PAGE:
The idea of "working with (canonized) (Roman Catholic) saints" has entered in through the open door of the internet. The internet has brought many Latin American Catholic folk-magic practitioners of brujeria and curandismo into contact with Anglophone practitioners of magic and these Catholics have made the naive assumption that all folk-magic in America is the Anglophone equivalent to Latin American Catholic folk-magic.
About 1/4 of the inhabitants of the USA are Catholics, and many of them think that hoodoo is a universal form of magic accessible to all, which, despite its origins among Protestant African Americans, they think they can modify to suit their own religious traditions.
In a sense they are right. They can do this. There are no "hoodoo police" stopping them from working with Catholic Church approved spirits.
But in another sense they are wrong -- because in hoodoo, there is no ecclesiastical system of canonization and thus no set traditions of working with Catholic theological concepts at all. The false presumption that there are "hoodoo saints" has been continually countered and opposed, both by African Americans themselves, and by those who are part of the hoodoo community but came from other cultures (people such as myself -- born Jewish, and able to easily distinguish between Baptists and Catholics).What kind of saint are you? A Sanctified Saint! What kind of saint are you? A Sanctified Saint! A hand-clapping, foot-stompning, Tongue-talking saint of the Living God!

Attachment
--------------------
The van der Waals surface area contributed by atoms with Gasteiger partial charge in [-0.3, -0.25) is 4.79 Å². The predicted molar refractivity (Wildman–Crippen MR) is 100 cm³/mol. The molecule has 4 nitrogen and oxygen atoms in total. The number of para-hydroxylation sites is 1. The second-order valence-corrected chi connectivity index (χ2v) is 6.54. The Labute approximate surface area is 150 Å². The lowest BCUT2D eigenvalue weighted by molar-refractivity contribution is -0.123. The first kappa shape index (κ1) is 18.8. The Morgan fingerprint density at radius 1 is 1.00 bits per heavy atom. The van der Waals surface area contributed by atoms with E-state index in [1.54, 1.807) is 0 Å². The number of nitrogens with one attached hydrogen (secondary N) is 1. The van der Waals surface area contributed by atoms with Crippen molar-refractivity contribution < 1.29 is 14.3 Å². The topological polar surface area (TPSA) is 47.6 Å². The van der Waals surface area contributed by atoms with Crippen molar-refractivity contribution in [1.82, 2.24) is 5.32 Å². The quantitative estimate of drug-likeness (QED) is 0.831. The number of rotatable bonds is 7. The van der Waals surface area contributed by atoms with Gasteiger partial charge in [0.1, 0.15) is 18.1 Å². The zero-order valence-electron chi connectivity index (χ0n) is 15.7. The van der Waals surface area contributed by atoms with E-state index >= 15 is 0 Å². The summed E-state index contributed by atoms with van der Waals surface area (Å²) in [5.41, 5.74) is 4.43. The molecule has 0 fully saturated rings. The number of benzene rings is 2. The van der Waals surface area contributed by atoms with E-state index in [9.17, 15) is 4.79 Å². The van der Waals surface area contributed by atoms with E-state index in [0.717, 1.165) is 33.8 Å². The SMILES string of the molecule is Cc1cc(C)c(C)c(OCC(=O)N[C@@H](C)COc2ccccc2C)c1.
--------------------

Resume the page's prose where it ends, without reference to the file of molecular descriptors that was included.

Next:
Saints in Free-Fall
Most of the "Catholic Church hoodoo" you see on the internet -- and it does appear on the internet with great regularity -- is being brought in by people who grew up outside the traditional hoodoo and conjure practices of Black Protestant America. Many of these newcomers, in my experience with them as customers and clients, are actually unaware that hoodoo is the folk-magic of a primarily Protestant group of African American people. Most of them are White and/or Latino.
It gets even more messy when folks from outside the Christian tradition throw themselves into the mix and ask if they, as specifically "non-Christian" people, can "work with" a class or group of spiritual entities whom they define as "saints" but who are actually, historically and traditionally and contemporaneously outside the mainstream of hoodoo theology. These folks are usually White Pagans or White initiates into African Diasporic Religions such as Santeria, Palo, Lukumi, Ifa, Quimbanda, and the like. They love hoodoo -- but they callously obliterate its traditions, without a care in the world, calling down a mass-array of saints to guide their work.